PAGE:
So what if actions were taken by a webmaster to “manipulate” rankings.  That’s an insulting way to say that the content creator merely wants to be as visible as possible; and if that didn’t matter Google would be out of business in short order.  (By the way, anytime I try to improve the Quality Score of my Adwords ads aren’t I also trying to “manipulate” rankings?)

When Google Loves Artificial

Natural does apparently make way for artificial, as long as it puts money in Google’s pocket.

I know that Google is a business.  I see the need for them to make money.   They are not a charity; I understand that completely. What they do, they do better than just about any organization on the planet.  I respect what they do.   I just don’t respect what they say or the practice of “punishing” (rather than simply ignoring) the sites that are seen as trying to manipulate rankings.  C’mon Google; tell us the way it really plays out for you guys.

I warned you that this was going to be a rant.  But I hope you’ll see that it’s a rant based on reason.   I work in SEO and have since 2002, and I focus on helping clients produce “great content.”  I work to get my clients as much visibility as possible, so sue me.  And,  I also help clients with paid search and help them to create revenue streams for Google…it’s part of the terrain and without profits for Google none of us would have Google to rant about.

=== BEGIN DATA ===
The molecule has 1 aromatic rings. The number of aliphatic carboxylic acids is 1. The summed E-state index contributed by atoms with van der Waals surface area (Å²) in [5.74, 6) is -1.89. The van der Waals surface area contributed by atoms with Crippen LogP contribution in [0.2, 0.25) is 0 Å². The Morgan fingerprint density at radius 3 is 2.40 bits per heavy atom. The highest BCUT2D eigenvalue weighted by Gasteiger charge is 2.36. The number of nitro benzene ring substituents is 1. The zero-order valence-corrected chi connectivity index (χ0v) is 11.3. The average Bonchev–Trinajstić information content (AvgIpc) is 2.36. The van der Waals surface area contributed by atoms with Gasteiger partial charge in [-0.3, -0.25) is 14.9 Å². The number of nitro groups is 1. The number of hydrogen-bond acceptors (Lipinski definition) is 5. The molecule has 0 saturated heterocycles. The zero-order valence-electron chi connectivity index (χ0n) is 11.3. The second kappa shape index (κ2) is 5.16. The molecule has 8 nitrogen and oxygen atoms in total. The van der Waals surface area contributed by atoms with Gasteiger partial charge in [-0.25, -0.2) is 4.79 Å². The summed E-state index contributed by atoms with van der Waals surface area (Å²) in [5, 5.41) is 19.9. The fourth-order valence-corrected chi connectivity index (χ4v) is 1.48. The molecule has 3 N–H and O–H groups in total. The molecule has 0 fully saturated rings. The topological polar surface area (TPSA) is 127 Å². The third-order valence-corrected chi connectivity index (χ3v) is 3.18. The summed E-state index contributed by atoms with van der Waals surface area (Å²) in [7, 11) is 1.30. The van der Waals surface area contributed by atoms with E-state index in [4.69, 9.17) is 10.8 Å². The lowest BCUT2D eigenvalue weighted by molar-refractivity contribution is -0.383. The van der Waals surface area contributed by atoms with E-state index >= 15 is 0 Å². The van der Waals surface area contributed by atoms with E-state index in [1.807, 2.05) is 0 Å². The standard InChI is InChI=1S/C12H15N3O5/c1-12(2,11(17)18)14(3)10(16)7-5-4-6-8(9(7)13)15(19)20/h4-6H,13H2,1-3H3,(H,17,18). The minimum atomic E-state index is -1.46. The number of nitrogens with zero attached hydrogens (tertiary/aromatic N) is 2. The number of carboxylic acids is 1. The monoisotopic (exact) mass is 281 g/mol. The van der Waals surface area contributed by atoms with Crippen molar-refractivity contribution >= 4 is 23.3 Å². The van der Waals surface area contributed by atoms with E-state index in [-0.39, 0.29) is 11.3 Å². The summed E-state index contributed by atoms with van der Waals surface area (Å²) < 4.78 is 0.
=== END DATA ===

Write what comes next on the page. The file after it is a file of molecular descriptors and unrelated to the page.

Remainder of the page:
Yet with each passing day I have less and less stomach for hearing Google’s stump speech on “great content.”  How about you?  Let me know in the comments whether you think I’m a rebel without a cause, a rant without a reason.

2 thoughts on “Hey Google, What’s Wrong with Artificial?

  1. Michael Marshall says:

    Something with which I agree in this post, as far as the rant against Google, is that they should ignore spam instead of penalizing it, a change that would eliminate the effectiveness of negative SEO.

    It seems like the post misses the mark a little regarding the understanding of natural and artificial, the way Google makes the distinction, and whether it is at odds with great content and the desire for great exposure.

    Google does not mind (and in fact encourages) creating great content for commercial ends or with the goal of high visibility. What they are against is “faking” the signals that would indicate to Google that the content is engaging and/or trusted and/or authoritative. The distinctions Google makes with regard to what is natural or artificial are aimed at detecting fraud in those areas. Those methods of detection, by the way, are mirrored after what really happens on the web (with authentically engaging, trusted and authoritative content), not based on arbitrary criteria from the way Google would like the world of the Internet to be. It is, of course, done imperfectly.